Broken Record, released in September 2010 preceded by the single "Writer's Retreat", marked a departure from his solo recordings, as it was performed by a band of longstanding friends and working partners, including Fred Maher, Joan Wasser, Rainy Orteca, Dave Derby and Blair Cowan – as well as two musicians, Matt Cullen (guitar; banjo) and Mark Schwaber (guitar; mandolin), with whom Cole tours, billed as 'Lloyd Cole Small Ensemble'.[citation needed] The recording of the album was entirely financed by advance purchases by his fans and contributions from Tapete Records[citation needed], which later distributed the album and also oversaw and negotiated the rights to release a boxed set with his complete collection of b-sides, alternative takes and previously unreleased material, under the title Cleaning Out the Ashtrays.[citation needed]

A further album co-funded by fans, Standards, was released in June 2013, and includes contributions from Fred Maher and Matthew Sweet,[10] Blair Cowan (The Commotions) and Joan Wasser (a.k.a. Joan As Police Woman). It was preceded by the single and video 'Period Piece'. Other notable songs on the album were Lloyd's re-make of John Hartford's 'California Earthquake', 'Women's Studies' and favourite 'Myrtle And Rose'. For the first time since 1999's 'The Collection', Lloyd Cole entered the UK album chart with the album.[citation needed]

In February 2013 a new album of electronic music by Cole and Hans-Joachim Roedelius was released, called Selective Studies Vol. 1.[11]

In 2016 Cole went on tour with The Leopards to celebrate the release of the Lloyd Cole and the Commotions Collected Recordings 1983–1988 box set.[citation needed] Live album Lloyd Cole and the Leopards – Live at Brooklyn Bowl was released through his website along with several live recordings of shows he performed with his son William on guitar.[citation needed]

In early 2017 the single Man on the Verge was released as a taster for the Lloyd Cole in New York – Collected Recordings 1988–1996 box set.[citation needed]

The studio album Guesswork was released on 26 July 2019 by earMUSIC. Recorded (mostly) in his attic studio in Massachusetts, ‘Guesswork’ was produced by Cole and mixed by German producer Olaf Opal, with executive production from Chris Hughes.[citation needed] The record was mastered by Kai Blankenberg at Skyline Tonfabrik in Dusseldorf. The electronic sounding album also featured contributions from a.o. Fred Maher and former Commotions Blair Cowan and Neil Clark.[citation needed] It was preceded by the singles 'Violins' and ' Night Sweats'.

In 2021 Cleaning Out the Ashtrays – the 2009 collection of outtakes, alternative versions of his solo work, and cover versions – was released digitally.[citation needed]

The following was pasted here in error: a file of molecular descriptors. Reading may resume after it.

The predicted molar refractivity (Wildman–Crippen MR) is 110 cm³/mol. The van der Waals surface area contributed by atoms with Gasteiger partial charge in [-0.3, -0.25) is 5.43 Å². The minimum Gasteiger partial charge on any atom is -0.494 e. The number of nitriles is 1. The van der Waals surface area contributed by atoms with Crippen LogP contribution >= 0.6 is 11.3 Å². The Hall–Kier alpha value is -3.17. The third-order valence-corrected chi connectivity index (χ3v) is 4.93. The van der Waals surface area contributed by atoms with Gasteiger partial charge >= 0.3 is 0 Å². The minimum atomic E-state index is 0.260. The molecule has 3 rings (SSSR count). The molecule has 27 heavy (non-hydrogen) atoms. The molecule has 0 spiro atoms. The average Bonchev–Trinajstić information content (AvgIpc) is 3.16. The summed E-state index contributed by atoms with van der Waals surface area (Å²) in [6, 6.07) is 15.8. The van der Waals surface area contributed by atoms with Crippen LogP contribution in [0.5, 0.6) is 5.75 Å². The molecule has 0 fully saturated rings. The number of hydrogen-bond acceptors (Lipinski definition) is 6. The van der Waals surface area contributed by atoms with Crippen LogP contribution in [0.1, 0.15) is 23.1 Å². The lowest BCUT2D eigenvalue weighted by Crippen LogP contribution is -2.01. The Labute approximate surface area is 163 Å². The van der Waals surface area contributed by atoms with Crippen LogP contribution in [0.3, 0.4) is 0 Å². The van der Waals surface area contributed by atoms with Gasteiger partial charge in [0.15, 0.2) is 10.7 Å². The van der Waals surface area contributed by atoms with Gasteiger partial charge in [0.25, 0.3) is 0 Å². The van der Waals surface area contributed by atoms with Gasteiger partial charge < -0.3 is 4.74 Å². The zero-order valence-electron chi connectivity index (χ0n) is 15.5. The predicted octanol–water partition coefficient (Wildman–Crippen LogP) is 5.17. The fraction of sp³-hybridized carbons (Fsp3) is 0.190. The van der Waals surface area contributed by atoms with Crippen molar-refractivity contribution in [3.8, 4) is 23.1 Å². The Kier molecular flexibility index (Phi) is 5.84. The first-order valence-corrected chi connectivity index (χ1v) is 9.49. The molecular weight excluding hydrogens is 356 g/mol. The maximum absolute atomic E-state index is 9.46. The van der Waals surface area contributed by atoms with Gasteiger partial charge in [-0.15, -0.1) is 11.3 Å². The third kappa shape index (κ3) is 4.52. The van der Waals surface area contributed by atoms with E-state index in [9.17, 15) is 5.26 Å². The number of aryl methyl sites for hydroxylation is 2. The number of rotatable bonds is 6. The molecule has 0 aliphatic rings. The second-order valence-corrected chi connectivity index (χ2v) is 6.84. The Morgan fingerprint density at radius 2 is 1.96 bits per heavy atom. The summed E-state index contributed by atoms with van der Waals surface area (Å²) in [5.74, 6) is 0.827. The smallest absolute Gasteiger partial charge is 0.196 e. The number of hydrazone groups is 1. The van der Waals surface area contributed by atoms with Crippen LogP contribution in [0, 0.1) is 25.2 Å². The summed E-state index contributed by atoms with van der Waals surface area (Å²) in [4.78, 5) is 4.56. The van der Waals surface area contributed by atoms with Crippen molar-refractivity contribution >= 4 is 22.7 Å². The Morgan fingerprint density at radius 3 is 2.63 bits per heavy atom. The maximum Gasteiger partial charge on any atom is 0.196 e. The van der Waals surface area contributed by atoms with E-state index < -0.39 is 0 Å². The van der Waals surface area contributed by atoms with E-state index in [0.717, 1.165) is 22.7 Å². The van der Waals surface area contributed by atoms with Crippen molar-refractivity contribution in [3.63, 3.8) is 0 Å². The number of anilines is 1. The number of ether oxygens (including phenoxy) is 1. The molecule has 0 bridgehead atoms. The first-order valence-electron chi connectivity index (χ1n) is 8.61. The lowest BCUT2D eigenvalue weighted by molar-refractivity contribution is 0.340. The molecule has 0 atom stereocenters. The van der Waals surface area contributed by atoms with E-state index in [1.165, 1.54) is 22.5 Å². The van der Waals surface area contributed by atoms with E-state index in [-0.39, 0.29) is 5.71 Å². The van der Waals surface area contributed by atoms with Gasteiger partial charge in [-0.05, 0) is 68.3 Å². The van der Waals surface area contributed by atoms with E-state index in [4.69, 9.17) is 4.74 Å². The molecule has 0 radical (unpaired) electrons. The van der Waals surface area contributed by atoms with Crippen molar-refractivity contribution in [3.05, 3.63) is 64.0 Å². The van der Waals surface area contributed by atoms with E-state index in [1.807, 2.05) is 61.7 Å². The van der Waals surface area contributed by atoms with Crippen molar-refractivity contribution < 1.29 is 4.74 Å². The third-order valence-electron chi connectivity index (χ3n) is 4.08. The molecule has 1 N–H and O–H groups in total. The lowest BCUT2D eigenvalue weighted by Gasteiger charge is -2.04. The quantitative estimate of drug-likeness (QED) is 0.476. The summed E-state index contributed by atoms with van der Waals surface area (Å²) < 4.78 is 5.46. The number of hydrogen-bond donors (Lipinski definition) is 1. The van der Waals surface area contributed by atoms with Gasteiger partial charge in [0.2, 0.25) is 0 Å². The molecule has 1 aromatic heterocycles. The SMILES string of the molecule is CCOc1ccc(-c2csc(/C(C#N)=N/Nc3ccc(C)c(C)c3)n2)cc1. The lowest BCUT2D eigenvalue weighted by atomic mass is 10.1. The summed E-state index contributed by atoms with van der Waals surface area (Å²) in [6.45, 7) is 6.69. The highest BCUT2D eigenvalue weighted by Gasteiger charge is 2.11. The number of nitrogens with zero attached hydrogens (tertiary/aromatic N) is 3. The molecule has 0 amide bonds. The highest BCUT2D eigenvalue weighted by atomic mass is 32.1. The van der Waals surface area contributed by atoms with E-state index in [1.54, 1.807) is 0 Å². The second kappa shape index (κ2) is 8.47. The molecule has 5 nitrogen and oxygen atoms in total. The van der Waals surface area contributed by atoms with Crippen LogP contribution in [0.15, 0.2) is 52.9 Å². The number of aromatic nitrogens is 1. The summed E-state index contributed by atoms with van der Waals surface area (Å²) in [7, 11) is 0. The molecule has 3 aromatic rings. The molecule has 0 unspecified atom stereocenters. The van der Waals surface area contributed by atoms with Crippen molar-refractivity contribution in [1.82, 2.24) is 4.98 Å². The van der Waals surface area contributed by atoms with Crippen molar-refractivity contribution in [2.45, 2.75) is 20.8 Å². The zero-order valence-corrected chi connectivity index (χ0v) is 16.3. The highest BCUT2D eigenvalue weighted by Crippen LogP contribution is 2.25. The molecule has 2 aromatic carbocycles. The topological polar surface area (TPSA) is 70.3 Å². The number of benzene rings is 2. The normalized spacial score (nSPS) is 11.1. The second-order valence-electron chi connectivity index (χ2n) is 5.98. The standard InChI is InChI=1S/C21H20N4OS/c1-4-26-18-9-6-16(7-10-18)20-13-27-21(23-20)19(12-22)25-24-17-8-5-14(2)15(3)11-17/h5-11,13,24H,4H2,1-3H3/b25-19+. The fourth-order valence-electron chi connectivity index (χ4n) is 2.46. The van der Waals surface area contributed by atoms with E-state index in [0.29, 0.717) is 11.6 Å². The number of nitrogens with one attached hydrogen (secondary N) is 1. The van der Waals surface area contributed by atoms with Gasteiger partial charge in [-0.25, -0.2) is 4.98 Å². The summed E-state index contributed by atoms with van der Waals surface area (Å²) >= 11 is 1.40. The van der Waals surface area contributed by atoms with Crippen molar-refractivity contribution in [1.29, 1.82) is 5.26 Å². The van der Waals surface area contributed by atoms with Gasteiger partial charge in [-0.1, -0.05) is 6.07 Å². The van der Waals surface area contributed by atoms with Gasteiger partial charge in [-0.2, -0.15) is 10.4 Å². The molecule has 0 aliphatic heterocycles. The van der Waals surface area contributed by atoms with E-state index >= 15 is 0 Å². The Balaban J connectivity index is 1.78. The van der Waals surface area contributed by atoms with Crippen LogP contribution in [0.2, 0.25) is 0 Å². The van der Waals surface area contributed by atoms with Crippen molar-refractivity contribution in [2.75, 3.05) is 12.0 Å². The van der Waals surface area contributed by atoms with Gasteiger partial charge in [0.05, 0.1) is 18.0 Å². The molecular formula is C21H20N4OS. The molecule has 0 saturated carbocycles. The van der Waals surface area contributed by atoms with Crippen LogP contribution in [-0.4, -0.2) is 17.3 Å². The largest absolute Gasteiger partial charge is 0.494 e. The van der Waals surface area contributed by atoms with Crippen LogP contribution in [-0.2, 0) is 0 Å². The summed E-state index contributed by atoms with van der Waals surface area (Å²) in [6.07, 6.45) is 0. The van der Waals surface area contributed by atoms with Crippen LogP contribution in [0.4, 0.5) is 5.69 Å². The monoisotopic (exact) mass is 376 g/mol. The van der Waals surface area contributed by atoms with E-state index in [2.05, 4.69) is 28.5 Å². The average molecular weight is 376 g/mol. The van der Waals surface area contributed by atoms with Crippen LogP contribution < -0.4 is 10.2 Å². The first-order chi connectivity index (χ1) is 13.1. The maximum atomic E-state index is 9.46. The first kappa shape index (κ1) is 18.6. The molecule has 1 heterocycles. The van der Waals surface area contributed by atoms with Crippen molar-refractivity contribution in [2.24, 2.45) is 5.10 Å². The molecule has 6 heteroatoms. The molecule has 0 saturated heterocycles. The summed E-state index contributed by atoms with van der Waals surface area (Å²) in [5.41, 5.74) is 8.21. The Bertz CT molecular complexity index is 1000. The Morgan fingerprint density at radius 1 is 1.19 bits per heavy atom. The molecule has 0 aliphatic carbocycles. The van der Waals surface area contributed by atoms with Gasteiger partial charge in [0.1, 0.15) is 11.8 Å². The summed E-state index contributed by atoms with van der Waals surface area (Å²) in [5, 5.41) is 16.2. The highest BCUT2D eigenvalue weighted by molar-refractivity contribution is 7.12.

Live performances[edit]

In 2010 Cole formed a small ensemble consisting of American musicians Mark Schwaber and Matt Cullen and, in October and November of that year, completed a tour of Europe. Further tours of New Zealand and Australia and Europe followed in 2011. In autumn 2016, Cole undertook a short tour of the UK and Europe, titled 'The Retrospective', playing acoustic versions of songs written between 1983 and 1996.

Personal life[edit]

Cole married his American wife, Elizabeth Lewis, in December 1989.[12][13][14] They live in Easthampton, Massachusetts.[15]

Legacy[edit]

Some of Cole's songs have been covered by other artists. "Rattlesnakes" has been covered by Tori Amos on her Strange Little Girls album,[16][17] while Sandie Shaw has recorded a version of "(Are You) Ready to Be Heartbroken?".[18]

In 2006, Scottish band Camera Obscura released the song "Lloyd, I'm Ready to Be Heartbroken" as an answer song to Cole's 1984 hit "Are You Ready to Be Heartbroken".[19]

Discography[edit]

Lloyd Cole and the Commotions

Lloyd Cole and the Negatives

  • The Negatives (2000)

Solo

References[edit]

  1. ^ a b c d Colin Larkin, ed. (1997). The Virgin Encyclopedia of Popular Music (Concise ed.). Virgin Books. p. 282. ISBN 1-85227-745-9.
  2. ^ "All Music Guide entry on Lloyd Cole". AllMusic.
  3. ^ Cole, Lloyd. "Buxton Adveriser – Class act by a star pupil". Lloydcole.com. Retrieved 15 October 2019.
  4. ^ "Lloyd Cole". Facebook.com. Archived from the original on 26 February 2022. Retrieved 15 October 2019.
  5. ^ Simpson, Dave (8 October 2019). "Lloyd Cole and the Commotions: how we made Rattlesnakes". The Guardian. Retrieved 21 November 2021.
  6. ^ "Magic RPM Lloyd Cole interview". Archived from the original on 29 October 2013.
  7. ^ https://popdose.com/the-popdose-guide-to-lloyd-cole/
  8. ^ Vanhorn, Teri (7 December 1998). "Lloyd Cole, Jill Sobule Out To Prove Two Negatives Make A Positive". MTV News. Retrieved 21 July 2015.
  9. ^ "Lloyd Cole weblog". Lloyd.com. Retrieved 15 October 2019.
  10. ^ "Lloyd Cole weblog". Lloyd.com. Retrieved 15 October 2019.
  11. ^ "Selected Studies Vol.1". Amazon.de. 22 February 2013. Retrieved 15 October 2019.
  12. ^ "Lloyd Cole weblog". Lloyd.com. Retrieved 15 October 2019.
  13. ^ "BBC Radio 4 - A Good Read, Lloyd Cole and Francis Macdonald". BBC. Retrieved 20 August 2021.
  14. ^ Rogers, Jude (30 August 2015). "Lloyd Cole: 'Quite a number of fans have been completely bemused'". The Guardian. Retrieved 21 November 2021.
  15. ^ "Lloyd Cole weblog". Lloyd.com. Retrieved 15 October 2019.
  16. ^ Zaleski, Annie (19 September 2021). "Tori Amos' "Strange Little Girls" is a quietly triumphant covers collection that endures 20 years on". Salon.com. Archived from the original on 20 November 2021. Retrieved 22 November 2021.
  17. ^ "Tori Amos - Strange Little Girls". Discogs. Archived from the original on 14 November 2021. Retrieved 22 November 2021.
  18. ^ "Lloyd Cole | SecondHandSongs". Secondhandsongs.com. Retrieved 15 October 2019.
  19. ^ "Camera Obscura's Tracyanne Campbell vs. Lloyd Cole: The Broken Hearts Club - Interview |". Under The Radar Magazine. 16 August 2013. Archived from the original on 6 October 2021. Retrieved 22 November 2021.

External links[edit]